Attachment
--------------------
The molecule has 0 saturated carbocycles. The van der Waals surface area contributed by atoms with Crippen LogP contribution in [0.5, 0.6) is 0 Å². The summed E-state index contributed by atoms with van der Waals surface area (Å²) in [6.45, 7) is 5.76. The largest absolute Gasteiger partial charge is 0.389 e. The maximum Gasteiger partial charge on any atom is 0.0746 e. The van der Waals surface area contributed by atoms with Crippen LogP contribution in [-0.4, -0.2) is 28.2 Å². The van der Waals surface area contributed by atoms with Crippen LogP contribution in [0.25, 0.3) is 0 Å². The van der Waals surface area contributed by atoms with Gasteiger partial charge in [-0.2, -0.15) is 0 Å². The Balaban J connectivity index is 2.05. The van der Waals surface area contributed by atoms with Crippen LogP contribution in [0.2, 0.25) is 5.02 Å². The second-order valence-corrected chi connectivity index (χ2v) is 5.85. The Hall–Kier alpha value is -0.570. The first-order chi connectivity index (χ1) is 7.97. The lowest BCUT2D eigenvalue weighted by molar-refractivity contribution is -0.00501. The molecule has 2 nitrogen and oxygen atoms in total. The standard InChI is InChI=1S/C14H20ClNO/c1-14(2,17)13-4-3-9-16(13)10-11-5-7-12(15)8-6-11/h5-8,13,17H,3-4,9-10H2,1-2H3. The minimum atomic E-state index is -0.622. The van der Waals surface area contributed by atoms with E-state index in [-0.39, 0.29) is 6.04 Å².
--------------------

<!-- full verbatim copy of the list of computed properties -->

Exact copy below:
The molecule has 0 saturated carbocycles. The van der Waals surface area contributed by atoms with Crippen LogP contribution in [0.5, 0.6) is 0 Å². The summed E-state index contributed by atoms with van der Waals surface area (Å²) in [6.45, 7) is 5.76. The largest absolute Gasteiger partial charge is 0.389 e. The maximum Gasteiger partial charge on any atom is 0.0746 e. The van der Waals surface area contributed by atoms with Crippen LogP contribution in [-0.4, -0.2) is 28.2 Å². The van der Waals surface area contributed by atoms with Crippen LogP contribution in [0.25, 0.3) is 0 Å². The van der Waals surface area contributed by atoms with Gasteiger partial charge in [-0.2, -0.15) is 0 Å². The Balaban J connectivity index is 2.05. The van der Waals surface area contributed by atoms with Crippen LogP contribution in [0.2, 0.25) is 5.02 Å². The second-order valence-corrected chi connectivity index (χ2v) is 5.85. The Hall–Kier alpha value is -0.570. The first-order chi connectivity index (χ1) is 7.97. The lowest BCUT2D eigenvalue weighted by molar-refractivity contribution is -0.00501. The molecule has 2 nitrogen and oxygen atoms in total. The standard InChI is InChI=1S/C14H20ClNO/c1-14(2,17)13-4-3-9-16(13)10-11-5-7-12(15)8-6-11/h5-8,13,17H,3-4,9-10H2,1-2H3. The minimum atomic E-state index is -0.622. The van der Waals surface area contributed by atoms with E-state index in [-0.39, 0.29) is 6.04 Å².